This implies that Tagore could not ultimately ignore and remain silent regarding Swamiji in spite of his differences on various accounts born of the Brahmo obduracy in him, like his stout reservation against Swamiji’s Kali, Guru and Incarnation worship. A few years before Swamiji’s demise, Sister Nivedita, who had a close friendship with Tagore, tried hard to bring them together to speak but her endeavour proved futile. They indeed participated at a tea party arranged by her for that purpose. However, ironically, there wasn’t a single word said between them. She could well observe that the silence among them was sedulous though they knew each other very well from their early boyhood. Besides, it was well known in the Tagore household that Swamiji was highly reverential to Tagore’s father who also used to love him dearly. There is a need here to remember the fact that Swamiji once had an intimate link with the Brahmo movement, of which Devendranath was a frontline leader and his son Rabindranath was now the torch bearer who had induced nuances in the movement. Swamiji severed his connection with it because he was disillusioned with its superficial spiritual culture, God-realization being his chief concern and he was then resolutely in search of God. Interestingly, in Tagore’s belief, Swamiji’s association with Brahmo Samaj wasn’t a problem in his subsequent spiritual life. In Tattwabodhini (Agrahayan, 1318) he wrote: “That Vivekananda was once an enthusiastic Brahmo wasn’t a hindrance to his subsequent transition to another path.” Perhaps in the year 1930, Tagore first, paradoxically, started saying things seriously about Swamiji in public and he was mostly in full praise of him. Maybe, he couldn’t stay quiet after witnessing the unprecedented excitement regarding Swamiji’s message amidst the youth of the country. He significantly wrote in Pravasi (Jaishtha, 1335) around this time: “In India of modern times, it was Vivekananda alone who preached the great message which is not tied to any dos and don’ts. Addressing one and all in the nation he said: in every one of you there is the power of Brahman; the God in the poor desires you to serve Him. This message has roused the hearts of the youths in a most pervasive way. That is why this message has borne fruits in the service of the nation in diverse ways and in diverse forms of sacrifice. This message has at one and the same time imparted dignity and respect to man along with energy and power. The strength that this message has imparted to man is not confined to a particular point; nor is it limited to repetitions of some physical movements. It has, indeed, invested his life with a wonderful dynamism in various spheres. There at the source of the adventurous activities of today’s youth of Bengal is the message of Vivekananda ~ which calls the soul of man…”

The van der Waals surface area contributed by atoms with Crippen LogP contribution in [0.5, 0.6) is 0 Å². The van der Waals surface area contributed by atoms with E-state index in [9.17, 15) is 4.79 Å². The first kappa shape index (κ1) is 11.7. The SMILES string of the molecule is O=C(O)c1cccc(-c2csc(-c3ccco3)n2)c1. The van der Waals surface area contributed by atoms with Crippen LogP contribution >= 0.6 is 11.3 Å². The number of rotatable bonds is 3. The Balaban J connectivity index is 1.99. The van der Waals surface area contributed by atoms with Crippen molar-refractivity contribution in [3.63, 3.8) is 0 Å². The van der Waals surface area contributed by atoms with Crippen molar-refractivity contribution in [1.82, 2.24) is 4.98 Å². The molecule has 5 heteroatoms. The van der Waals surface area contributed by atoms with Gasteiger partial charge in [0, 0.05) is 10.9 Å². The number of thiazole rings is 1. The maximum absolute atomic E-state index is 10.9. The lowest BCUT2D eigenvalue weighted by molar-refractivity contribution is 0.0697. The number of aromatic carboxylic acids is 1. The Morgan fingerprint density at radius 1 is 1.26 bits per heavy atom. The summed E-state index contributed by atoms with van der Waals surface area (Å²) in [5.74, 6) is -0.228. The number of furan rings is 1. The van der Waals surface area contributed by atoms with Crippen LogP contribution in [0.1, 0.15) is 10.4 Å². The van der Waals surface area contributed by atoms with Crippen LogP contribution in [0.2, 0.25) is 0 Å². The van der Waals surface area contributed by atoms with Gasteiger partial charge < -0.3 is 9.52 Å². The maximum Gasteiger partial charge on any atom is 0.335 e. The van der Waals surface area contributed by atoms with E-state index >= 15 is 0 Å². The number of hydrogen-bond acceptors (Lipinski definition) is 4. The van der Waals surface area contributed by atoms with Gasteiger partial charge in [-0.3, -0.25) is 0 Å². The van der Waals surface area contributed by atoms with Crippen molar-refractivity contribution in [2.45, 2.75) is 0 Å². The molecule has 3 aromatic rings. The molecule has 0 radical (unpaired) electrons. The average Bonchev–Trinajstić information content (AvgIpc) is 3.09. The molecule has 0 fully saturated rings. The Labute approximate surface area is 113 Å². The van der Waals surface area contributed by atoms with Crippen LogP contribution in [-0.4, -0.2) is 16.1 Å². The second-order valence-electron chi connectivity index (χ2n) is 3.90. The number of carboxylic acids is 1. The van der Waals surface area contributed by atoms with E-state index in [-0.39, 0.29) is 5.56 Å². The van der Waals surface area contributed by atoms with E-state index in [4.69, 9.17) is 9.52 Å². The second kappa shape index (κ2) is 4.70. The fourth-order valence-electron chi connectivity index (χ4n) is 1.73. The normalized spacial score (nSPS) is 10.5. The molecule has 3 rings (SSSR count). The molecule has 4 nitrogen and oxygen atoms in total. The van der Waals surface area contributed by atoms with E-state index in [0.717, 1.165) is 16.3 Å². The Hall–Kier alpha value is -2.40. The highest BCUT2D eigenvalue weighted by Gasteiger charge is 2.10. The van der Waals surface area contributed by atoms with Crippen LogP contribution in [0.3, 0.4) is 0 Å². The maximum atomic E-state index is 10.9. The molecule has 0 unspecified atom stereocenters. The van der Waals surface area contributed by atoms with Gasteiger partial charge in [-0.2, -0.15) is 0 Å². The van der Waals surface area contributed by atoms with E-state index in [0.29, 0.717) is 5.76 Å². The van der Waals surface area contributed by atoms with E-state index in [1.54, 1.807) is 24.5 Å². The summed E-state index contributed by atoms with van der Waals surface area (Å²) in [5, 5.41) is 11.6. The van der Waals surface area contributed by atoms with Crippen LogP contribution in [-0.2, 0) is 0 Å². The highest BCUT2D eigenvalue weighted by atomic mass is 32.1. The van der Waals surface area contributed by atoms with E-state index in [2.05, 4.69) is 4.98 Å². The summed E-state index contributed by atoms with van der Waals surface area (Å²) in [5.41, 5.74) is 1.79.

A few years later he wrote in Udbodhan (Ashwin, 1348): “Some time ago Vivekananda said that there was the power of Brahman in every man, that Narayana wanted to have our service through the poor. This is what I call real gospel. This gospel showed the path of infinite freedom from man’s tiny egocentric self beyond the limits of all selfishness. This was no sermon relating to a particular ritual, nor was it a narrow injunction to be imposed upon one’s external life. This naturally contained in it protest against untouchability ~ not because that would make for political freedom, but because that would do away with the humiliation of man – a curse which in fact puts to shame the self of us all.